June 3, 2010 — Manitobans hit by last weekend's rain and floods are being urged to boil any water coming from wells.
It was a system that brought record-breaking rainfall to parts of southern Manitoba, leaving roads, parks and homes under water. Some communities were hit with more than 100mm of rain in only 48 hours.
Now, provincial officials are asking anyone who uses well water to boil it first.
A boil water order is in effect, and it applies to any water used for drinking, brushing teeth, washing dishes or preparing food.
On Saturday, about 53mm fell in Winnipeg. Several major city roads were forced to close because of deep water and power outages. More than 500 homes in the city were flooded.
The heavy rain also raised water levels along the Red River. On Monday afternoon, officials activated the floodway, a 48-kilometre channel that diverts water around the eastern side of Winnipeg. Forecasters say the water levels in the Winnipeg area went up nearly three metres over the weekend.
It's the first time in decades that the floodway has been opened after flood season.
Further south, in the community of Emerson, a state of emergency was declared on Sunday after hundreds of homes flooded. The property damage is said to be extensive, but no one has been injured by the floods.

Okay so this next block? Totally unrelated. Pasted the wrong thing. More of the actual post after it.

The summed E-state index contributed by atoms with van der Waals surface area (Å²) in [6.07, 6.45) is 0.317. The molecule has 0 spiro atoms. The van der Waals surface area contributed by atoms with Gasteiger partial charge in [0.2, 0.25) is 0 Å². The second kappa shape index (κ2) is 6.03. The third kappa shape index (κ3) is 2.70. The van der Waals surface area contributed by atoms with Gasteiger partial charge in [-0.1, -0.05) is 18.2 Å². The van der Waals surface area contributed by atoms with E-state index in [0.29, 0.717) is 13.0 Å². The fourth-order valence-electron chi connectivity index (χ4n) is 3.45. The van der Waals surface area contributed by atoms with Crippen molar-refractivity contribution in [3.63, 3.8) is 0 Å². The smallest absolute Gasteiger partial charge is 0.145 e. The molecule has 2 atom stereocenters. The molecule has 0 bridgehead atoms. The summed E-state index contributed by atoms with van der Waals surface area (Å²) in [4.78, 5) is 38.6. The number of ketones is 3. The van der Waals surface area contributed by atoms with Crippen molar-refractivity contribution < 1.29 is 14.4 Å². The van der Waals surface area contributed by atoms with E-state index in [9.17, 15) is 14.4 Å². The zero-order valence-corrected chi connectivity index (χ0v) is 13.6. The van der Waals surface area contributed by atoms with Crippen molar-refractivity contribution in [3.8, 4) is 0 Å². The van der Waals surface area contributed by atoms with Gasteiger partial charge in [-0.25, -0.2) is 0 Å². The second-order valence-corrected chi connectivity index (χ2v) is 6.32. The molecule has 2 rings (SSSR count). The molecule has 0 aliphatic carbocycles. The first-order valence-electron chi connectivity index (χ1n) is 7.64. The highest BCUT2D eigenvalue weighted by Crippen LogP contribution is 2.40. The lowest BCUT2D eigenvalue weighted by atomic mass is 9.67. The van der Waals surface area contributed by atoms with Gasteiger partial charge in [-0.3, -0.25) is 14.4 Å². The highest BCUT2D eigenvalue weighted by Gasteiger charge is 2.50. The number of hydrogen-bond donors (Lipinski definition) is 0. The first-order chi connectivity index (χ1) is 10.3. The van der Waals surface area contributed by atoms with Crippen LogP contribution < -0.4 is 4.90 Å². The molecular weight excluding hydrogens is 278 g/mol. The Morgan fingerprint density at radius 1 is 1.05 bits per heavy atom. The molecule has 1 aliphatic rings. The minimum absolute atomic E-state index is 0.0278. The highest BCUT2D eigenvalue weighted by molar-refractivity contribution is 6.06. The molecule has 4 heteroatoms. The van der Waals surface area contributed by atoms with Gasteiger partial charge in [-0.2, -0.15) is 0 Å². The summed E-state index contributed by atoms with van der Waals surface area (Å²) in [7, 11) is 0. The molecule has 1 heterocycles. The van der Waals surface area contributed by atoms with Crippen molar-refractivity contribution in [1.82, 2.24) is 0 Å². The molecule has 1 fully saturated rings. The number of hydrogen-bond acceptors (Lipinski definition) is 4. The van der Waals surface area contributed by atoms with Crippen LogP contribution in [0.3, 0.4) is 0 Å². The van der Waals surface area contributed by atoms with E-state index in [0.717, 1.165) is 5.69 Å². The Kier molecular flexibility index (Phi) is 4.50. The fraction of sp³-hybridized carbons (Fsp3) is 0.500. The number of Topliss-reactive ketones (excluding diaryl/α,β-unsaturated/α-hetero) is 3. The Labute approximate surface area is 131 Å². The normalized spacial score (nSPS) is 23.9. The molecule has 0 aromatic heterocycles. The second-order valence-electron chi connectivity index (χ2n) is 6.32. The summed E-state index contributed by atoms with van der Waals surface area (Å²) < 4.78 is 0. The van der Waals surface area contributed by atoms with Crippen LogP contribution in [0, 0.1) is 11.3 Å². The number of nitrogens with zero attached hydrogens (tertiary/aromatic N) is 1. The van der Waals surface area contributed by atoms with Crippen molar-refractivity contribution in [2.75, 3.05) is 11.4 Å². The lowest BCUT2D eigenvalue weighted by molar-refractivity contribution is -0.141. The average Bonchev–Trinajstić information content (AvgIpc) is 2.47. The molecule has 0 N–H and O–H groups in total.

Still, it's not just property that's taking a hit. Farmers are suffering, as well.
“Anything that's under water is going to be dead for sure,” says farmer Corey Bossuyt in southwestern Winnipeg. “I expect this water to sit here for probably 7 to 10 days based on recent experience with the drainage in this area.”
According to Bossuyt plants can only survive under water for four to five days.
This year, Manitoba has been soaked with unusually high amounts of rain. Normally, about 58.8mm would have been reported at the Winnipeg airport during the month of May. This year, there has been 154.1mm.
Anyone living in the Winnipeg area could get another 5 - 15mm of rain overnight tonight.
For the latest forecast details, tune into The Weather Network on TV. Your National Forecast comes up at the top and bottom of every hour.